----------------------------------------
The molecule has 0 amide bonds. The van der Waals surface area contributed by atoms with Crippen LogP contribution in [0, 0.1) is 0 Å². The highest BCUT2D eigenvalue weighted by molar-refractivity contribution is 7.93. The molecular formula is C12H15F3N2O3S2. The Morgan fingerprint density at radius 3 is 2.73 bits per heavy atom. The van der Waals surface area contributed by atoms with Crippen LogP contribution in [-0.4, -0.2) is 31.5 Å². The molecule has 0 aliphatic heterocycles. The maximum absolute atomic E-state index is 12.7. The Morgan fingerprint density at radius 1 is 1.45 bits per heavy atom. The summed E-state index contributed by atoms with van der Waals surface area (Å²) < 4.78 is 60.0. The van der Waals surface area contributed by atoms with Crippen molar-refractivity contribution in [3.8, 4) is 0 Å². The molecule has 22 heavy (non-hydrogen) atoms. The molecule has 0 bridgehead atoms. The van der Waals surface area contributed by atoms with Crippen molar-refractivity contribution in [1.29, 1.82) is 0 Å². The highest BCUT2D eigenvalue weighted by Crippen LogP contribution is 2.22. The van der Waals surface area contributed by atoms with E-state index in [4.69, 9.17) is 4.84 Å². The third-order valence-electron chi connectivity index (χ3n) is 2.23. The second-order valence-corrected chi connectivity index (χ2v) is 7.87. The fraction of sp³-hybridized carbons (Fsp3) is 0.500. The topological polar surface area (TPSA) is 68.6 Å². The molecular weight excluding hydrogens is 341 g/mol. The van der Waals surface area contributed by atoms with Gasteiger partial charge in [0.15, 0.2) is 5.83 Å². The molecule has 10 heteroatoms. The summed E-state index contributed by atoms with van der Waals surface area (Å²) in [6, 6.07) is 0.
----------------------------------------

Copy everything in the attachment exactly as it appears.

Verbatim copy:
The molecule has 0 amide bonds. The van der Waals surface area contributed by atoms with Crippen LogP contribution in [0, 0.1) is 0 Å². The highest BCUT2D eigenvalue weighted by molar-refractivity contribution is 7.93. The molecular formula is C12H15F3N2O3S2. The Morgan fingerprint density at radius 3 is 2.73 bits per heavy atom. The van der Waals surface area contributed by atoms with Crippen LogP contribution in [-0.4, -0.2) is 31.5 Å². The molecule has 0 aliphatic heterocycles. The maximum absolute atomic E-state index is 12.7. The Morgan fingerprint density at radius 1 is 1.45 bits per heavy atom. The summed E-state index contributed by atoms with van der Waals surface area (Å²) < 4.78 is 60.0. The van der Waals surface area contributed by atoms with Crippen molar-refractivity contribution in [3.8, 4) is 0 Å². The molecule has 22 heavy (non-hydrogen) atoms. The molecule has 0 bridgehead atoms. The van der Waals surface area contributed by atoms with Crippen molar-refractivity contribution in [1.29, 1.82) is 0 Å². The highest BCUT2D eigenvalue weighted by Crippen LogP contribution is 2.22. The van der Waals surface area contributed by atoms with E-state index in [4.69, 9.17) is 4.84 Å². The third-order valence-electron chi connectivity index (χ3n) is 2.23. The second-order valence-corrected chi connectivity index (χ2v) is 7.87. The fraction of sp³-hybridized carbons (Fsp3) is 0.500. The topological polar surface area (TPSA) is 68.6 Å². The molecular weight excluding hydrogens is 341 g/mol. The van der Waals surface area contributed by atoms with Gasteiger partial charge in [0.15, 0.2) is 5.83 Å². The molecule has 10 heteroatoms. The summed E-state index contributed by atoms with van der Waals surface area (Å²) in [6, 6.07) is 0.